7. Take your time: Finally, seniors should take their time and avoid rushing. It’s essential to move slowly and carefully, especially when getting up from a chair or out of bed. Seniors should also be cautious when walking on uneven surfaces or in areas with poor lighting.

When you are in need of care for a senior loved one, consider caregivers provided by Golden Heart Senior Care. We have offices nationwide.

Anger and Your Aging Loved One

Anger is a really common emotion for seniors to experience, especially if their health has taken a nosedive recently. The problem is that often the only target on which your senior may be able to safely vent her anger is likely to be you. That’s not a good situation for either of you.

What’s the Cause?

You may feel as if there’s no real cause for your senior’s anger. And that could be true. But it’s highly likely that her anger is about more than just one thing. As she ages, your senior is experiencing small losses constantly. She might be frustrated about her health or about abilities she’s lost along the way. Regardless, even if you can’t see it, there is definitely a cause. She might even share with you some of what she’s feeling.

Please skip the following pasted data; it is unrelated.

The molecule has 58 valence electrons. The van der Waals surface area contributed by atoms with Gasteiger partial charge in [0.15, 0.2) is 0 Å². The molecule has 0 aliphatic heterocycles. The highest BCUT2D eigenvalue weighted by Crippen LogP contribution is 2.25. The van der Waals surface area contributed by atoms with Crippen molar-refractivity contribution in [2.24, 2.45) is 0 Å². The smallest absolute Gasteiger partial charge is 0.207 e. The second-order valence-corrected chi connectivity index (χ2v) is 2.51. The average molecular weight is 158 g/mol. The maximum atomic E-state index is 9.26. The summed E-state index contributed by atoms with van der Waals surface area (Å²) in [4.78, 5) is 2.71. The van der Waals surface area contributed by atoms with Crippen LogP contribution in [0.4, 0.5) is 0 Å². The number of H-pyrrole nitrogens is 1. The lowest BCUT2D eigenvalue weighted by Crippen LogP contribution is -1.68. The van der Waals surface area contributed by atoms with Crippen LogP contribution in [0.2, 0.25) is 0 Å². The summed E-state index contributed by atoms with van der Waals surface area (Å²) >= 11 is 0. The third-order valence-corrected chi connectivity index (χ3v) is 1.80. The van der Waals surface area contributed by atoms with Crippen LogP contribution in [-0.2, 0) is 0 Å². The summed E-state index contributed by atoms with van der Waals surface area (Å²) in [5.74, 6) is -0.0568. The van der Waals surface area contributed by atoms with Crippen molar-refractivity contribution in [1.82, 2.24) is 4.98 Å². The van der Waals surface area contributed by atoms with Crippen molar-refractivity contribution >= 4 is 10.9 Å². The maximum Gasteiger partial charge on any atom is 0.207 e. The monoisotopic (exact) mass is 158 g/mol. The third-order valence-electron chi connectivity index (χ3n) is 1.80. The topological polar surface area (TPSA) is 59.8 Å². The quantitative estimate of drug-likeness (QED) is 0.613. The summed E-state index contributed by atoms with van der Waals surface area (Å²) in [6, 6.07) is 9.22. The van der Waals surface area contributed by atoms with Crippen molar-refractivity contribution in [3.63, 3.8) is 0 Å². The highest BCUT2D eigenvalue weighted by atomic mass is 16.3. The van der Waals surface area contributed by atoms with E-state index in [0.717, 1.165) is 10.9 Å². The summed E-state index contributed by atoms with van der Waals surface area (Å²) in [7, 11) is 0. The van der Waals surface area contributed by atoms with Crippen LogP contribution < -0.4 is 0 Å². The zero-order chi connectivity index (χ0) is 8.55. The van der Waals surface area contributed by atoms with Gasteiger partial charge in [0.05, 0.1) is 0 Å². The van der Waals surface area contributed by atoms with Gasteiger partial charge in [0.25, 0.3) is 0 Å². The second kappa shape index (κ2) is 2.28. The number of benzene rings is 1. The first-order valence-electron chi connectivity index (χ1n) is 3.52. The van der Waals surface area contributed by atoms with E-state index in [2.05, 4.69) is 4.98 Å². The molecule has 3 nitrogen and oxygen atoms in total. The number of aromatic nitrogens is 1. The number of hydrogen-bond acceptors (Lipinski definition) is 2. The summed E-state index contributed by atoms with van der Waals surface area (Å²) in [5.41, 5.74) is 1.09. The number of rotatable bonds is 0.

You Might Want to Talk to Her Doctor

If you’re still not sure what’s going on with your senior’s moods, it might be time to talk to her doctor. There may be side effects from medications or even from health issues themselves that are contributing to how your senior is feeling right now. Her doctor may be able to shed some light on what’s happening so that you don’t continue to feel as if you’re stuck in the dark.